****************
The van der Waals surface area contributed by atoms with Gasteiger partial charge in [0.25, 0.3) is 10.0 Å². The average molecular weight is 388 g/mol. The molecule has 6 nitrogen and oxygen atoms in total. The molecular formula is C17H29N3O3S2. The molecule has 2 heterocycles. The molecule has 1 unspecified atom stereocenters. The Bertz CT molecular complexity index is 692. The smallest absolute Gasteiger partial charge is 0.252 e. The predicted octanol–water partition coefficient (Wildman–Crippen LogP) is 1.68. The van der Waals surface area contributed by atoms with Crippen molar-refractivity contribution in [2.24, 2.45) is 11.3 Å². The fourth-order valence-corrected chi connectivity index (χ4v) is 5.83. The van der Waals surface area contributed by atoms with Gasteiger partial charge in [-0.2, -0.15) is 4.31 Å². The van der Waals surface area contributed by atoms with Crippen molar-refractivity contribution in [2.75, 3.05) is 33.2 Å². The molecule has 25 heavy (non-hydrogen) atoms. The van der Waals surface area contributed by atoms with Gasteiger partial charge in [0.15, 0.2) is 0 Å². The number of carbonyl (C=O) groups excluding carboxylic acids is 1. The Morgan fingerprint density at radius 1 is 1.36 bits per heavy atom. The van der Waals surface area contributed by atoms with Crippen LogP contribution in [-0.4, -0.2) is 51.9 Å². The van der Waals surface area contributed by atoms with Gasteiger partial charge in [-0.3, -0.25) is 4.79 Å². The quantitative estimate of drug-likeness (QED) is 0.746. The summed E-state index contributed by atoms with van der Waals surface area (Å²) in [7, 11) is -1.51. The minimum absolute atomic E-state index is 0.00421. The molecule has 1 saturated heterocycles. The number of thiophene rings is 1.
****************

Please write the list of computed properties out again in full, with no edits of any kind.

The van der Waals surface area contributed by atoms with Gasteiger partial charge in [0.25, 0.3) is 10.0 Å². The average molecular weight is 388 g/mol. The molecule has 6 nitrogen and oxygen atoms in total. The molecular formula is C17H29N3O3S2. The molecule has 2 heterocycles. The molecule has 1 unspecified atom stereocenters. The Bertz CT molecular complexity index is 692. The smallest absolute Gasteiger partial charge is 0.252 e. The predicted octanol–water partition coefficient (Wildman–Crippen LogP) is 1.68. The van der Waals surface area contributed by atoms with Crippen molar-refractivity contribution in [2.24, 2.45) is 11.3 Å². The fourth-order valence-corrected chi connectivity index (χ4v) is 5.83. The van der Waals surface area contributed by atoms with Gasteiger partial charge in [-0.2, -0.15) is 4.31 Å². The van der Waals surface area contributed by atoms with Crippen molar-refractivity contribution in [2.75, 3.05) is 33.2 Å². The molecule has 25 heavy (non-hydrogen) atoms. The van der Waals surface area contributed by atoms with Gasteiger partial charge in [0.15, 0.2) is 0 Å². The number of carbonyl (C=O) groups excluding carboxylic acids is 1. The Morgan fingerprint density at radius 1 is 1.36 bits per heavy atom. The van der Waals surface area contributed by atoms with Crippen LogP contribution in [-0.4, -0.2) is 51.9 Å². The van der Waals surface area contributed by atoms with Gasteiger partial charge in [-0.3, -0.25) is 4.79 Å². The quantitative estimate of drug-likeness (QED) is 0.746. The summed E-state index contributed by atoms with van der Waals surface area (Å²) in [7, 11) is -1.51. The minimum absolute atomic E-state index is 0.00421. The molecule has 1 saturated heterocycles. The number of thiophene rings is 1.